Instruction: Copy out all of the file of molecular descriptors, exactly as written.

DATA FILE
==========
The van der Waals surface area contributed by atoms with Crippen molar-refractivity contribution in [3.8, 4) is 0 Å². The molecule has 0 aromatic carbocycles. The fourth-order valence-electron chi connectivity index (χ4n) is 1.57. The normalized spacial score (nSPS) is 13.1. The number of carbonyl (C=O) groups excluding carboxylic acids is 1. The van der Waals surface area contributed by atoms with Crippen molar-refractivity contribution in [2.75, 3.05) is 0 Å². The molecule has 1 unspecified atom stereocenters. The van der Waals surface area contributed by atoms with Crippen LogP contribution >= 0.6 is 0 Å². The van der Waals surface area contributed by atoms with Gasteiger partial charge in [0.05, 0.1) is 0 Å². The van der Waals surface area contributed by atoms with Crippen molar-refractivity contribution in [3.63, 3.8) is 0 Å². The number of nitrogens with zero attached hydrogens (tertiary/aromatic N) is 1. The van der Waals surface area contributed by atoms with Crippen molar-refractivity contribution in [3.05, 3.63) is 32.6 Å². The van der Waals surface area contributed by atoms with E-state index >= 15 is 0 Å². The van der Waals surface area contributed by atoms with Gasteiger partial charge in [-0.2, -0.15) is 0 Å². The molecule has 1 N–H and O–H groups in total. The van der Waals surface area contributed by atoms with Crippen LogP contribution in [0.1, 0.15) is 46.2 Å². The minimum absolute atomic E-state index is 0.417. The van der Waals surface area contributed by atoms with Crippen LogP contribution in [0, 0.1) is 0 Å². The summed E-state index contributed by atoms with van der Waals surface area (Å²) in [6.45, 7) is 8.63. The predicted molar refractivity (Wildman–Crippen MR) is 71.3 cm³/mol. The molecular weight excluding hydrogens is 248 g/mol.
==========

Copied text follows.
The van der Waals surface area contributed by atoms with Crippen molar-refractivity contribution in [3.8, 4) is 0 Å². The molecule has 0 aromatic carbocycles. The fourth-order valence-electron chi connectivity index (χ4n) is 1.57. The normalized spacial score (nSPS) is 13.1. The number of carbonyl (C=O) groups excluding carboxylic acids is 1. The van der Waals surface area contributed by atoms with Crippen molar-refractivity contribution in [2.75, 3.05) is 0 Å². The molecule has 1 unspecified atom stereocenters. The van der Waals surface area contributed by atoms with Crippen LogP contribution >= 0.6 is 0 Å². The van der Waals surface area contributed by atoms with Gasteiger partial charge in [0.05, 0.1) is 0 Å². The van der Waals surface area contributed by atoms with Crippen molar-refractivity contribution in [3.63, 3.8) is 0 Å². The number of nitrogens with zero attached hydrogens (tertiary/aromatic N) is 1. The van der Waals surface area contributed by atoms with Crippen molar-refractivity contribution in [3.05, 3.63) is 32.6 Å². The van der Waals surface area contributed by atoms with E-state index >= 15 is 0 Å². The van der Waals surface area contributed by atoms with Gasteiger partial charge in [-0.2, -0.15) is 0 Å². The molecule has 1 N–H and O–H groups in total. The van der Waals surface area contributed by atoms with Crippen LogP contribution in [0.1, 0.15) is 46.2 Å². The minimum absolute atomic E-state index is 0.417. The van der Waals surface area contributed by atoms with Crippen LogP contribution in [0, 0.1) is 0 Å². The summed E-state index contributed by atoms with van der Waals surface area (Å²) in [6.45, 7) is 8.63. The predicted molar refractivity (Wildman–Crippen MR) is 71.3 cm³/mol. The molecular weight excluding hydrogens is 248 g/mol.